TRIM68 negatively regulates IFN-β production by degrading TRK fused gene, a novel driver of IFN-β downstream of anti-viral detection systems.
In recent years members of the tripartite motif-containing (TRIM) family of E3 ubiquitin ligases have been shown to both positively and negatively regulate viral defence and as such are emerging as compelling targets for modulating the anti-viral immune response. In this study we identify TRIM68, a close homologue of TRIM21, as a novel regulator of Toll-like receptor (TLR)- and RIG-I-like receptor (RLR)-driven type I IFN production. Proteomic analysis of TRIM68-containing complexes identified TRK-fused gene (TFG) as a potential TRIM68 target. Overexpression of TRIM68 and TFG confirmed their ability to associate, with TLR3 stimulation appearing to enhance the interaction. TFG is a known activator of NF-κB via its ability to interact with inhibitor of NF-κB kinase subunit gamma (IKK-γ) and TRAF family member-associated NF-κB activator (TANK). Our data identifies a novel role for TFG as a positive regulator of type I IFN production and suggests that TRIM68 targets TFG for lysosomal degradation, thus turning off TFG-mediated IFN-β production. Knockdown of TRIM68 in primary human monocytes resulted in enhanced levels of type I IFN and TFG following poly(I:C) treatment. Thus TRIM68 targets TFG, a novel regulator of IFN production, and in doing so turns off and limits type I IFN production in response to anti-viral detection systems.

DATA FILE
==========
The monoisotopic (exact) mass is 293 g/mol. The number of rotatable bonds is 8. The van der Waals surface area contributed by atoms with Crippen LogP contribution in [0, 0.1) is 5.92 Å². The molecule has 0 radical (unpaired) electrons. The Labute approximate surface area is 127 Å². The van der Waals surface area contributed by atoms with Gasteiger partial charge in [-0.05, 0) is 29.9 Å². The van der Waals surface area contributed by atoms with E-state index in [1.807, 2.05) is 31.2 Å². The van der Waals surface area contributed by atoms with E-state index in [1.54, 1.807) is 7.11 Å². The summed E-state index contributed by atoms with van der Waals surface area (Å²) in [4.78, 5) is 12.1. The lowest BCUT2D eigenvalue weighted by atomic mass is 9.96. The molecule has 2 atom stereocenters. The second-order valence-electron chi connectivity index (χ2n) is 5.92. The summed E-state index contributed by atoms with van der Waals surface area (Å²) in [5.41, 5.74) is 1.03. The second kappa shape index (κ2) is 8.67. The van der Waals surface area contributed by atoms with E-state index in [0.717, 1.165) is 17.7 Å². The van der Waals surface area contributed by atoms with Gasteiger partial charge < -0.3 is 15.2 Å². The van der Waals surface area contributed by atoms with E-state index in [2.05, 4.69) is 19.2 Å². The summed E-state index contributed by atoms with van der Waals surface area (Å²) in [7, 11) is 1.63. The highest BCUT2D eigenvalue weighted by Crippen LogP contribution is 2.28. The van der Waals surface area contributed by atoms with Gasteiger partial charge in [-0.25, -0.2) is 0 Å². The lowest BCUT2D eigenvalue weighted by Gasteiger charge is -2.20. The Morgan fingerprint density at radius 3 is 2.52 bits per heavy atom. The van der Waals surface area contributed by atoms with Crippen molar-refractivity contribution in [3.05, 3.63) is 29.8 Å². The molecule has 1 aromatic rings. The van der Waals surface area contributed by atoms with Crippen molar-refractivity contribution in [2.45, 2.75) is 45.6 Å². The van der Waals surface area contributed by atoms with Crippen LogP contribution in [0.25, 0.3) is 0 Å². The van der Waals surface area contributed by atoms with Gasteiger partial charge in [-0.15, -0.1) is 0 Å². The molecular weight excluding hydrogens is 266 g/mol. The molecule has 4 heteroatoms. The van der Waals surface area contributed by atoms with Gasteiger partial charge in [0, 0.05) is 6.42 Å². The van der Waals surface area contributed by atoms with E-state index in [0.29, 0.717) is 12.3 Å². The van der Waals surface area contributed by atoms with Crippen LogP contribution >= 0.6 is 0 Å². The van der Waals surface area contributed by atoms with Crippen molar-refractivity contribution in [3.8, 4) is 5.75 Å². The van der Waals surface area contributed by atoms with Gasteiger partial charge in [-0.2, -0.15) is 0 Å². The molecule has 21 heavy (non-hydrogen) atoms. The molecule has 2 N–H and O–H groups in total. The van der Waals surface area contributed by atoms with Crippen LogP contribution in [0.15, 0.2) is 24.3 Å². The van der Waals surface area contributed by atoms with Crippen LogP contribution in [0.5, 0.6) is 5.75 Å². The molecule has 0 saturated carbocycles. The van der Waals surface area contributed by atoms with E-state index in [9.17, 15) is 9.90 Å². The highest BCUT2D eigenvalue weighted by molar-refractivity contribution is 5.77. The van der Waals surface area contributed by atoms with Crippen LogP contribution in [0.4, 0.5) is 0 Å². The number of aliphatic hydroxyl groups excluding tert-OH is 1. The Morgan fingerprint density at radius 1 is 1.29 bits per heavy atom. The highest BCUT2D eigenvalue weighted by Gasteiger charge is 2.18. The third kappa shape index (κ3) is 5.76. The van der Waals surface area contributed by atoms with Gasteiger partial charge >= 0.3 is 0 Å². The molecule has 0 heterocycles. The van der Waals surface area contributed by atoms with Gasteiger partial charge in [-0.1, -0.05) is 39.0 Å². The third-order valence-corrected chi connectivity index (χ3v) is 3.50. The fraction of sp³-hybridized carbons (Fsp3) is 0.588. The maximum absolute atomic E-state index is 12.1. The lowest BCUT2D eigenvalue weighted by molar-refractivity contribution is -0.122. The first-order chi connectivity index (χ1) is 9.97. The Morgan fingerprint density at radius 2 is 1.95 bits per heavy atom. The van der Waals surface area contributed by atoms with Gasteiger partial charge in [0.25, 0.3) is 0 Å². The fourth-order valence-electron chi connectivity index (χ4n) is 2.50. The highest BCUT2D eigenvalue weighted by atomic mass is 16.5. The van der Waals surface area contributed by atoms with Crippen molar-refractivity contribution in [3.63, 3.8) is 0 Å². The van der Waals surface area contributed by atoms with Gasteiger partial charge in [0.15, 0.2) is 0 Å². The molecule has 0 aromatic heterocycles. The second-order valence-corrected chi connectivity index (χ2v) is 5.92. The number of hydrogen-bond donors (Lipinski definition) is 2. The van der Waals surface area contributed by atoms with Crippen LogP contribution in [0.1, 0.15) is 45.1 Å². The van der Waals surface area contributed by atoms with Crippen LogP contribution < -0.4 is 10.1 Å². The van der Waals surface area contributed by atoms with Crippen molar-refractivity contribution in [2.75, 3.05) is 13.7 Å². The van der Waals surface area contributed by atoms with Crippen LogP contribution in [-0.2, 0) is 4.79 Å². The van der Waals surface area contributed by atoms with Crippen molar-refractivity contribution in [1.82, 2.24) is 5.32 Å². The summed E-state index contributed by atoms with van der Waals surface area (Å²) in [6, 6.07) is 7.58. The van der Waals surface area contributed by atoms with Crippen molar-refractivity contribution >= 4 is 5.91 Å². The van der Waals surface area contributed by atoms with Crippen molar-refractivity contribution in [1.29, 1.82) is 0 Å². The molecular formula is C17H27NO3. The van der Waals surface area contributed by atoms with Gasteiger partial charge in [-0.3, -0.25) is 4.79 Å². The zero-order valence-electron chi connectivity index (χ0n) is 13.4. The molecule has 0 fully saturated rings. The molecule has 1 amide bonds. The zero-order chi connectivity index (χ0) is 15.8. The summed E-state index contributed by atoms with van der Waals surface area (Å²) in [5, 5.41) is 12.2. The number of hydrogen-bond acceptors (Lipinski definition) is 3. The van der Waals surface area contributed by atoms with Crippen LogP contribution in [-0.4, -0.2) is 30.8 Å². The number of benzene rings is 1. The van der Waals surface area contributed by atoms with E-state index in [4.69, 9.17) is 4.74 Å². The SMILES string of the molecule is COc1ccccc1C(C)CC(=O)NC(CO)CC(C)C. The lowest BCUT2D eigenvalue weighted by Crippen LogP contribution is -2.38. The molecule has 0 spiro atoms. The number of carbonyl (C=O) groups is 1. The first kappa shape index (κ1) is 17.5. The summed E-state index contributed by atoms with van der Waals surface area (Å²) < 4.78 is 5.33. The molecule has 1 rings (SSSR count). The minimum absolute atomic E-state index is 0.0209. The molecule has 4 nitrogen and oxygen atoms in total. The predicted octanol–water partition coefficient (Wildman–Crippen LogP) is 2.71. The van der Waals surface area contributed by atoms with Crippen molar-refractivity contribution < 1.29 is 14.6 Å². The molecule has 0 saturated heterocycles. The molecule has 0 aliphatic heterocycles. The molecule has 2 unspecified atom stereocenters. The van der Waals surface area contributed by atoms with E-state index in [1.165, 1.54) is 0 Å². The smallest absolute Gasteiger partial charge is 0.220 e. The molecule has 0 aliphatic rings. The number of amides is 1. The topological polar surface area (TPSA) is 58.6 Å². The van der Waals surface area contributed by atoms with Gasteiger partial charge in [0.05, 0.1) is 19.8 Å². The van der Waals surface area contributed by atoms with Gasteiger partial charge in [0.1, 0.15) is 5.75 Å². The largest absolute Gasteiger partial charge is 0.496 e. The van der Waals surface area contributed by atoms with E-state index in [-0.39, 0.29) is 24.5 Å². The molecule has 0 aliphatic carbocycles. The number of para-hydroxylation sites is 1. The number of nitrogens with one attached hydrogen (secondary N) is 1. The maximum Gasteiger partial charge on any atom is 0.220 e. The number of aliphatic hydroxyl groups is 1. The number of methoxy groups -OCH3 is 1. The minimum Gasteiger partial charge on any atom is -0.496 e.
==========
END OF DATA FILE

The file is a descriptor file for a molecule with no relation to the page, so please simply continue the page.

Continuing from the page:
Health Research Board in Ireland, Science Foundation Ireland and National Institutes of Health.
CommentsThe original article is available at www.plosone.org
Published CitationWynne C, Lazzari E, Smith S, McCarthy EM, Ní Gabhann J, Kallal LE, Higgs R, Cryan SA, Biron CA, Jefferies CA. TRIM68 negatively regulates IFN-β production by degrading TRK fused gene, a novel driver of IFN-β downstream of anti-viral detection systems. PLoS One. 2014;9(7):e101503.
- School of Pharmacy and Biomolecular Sciences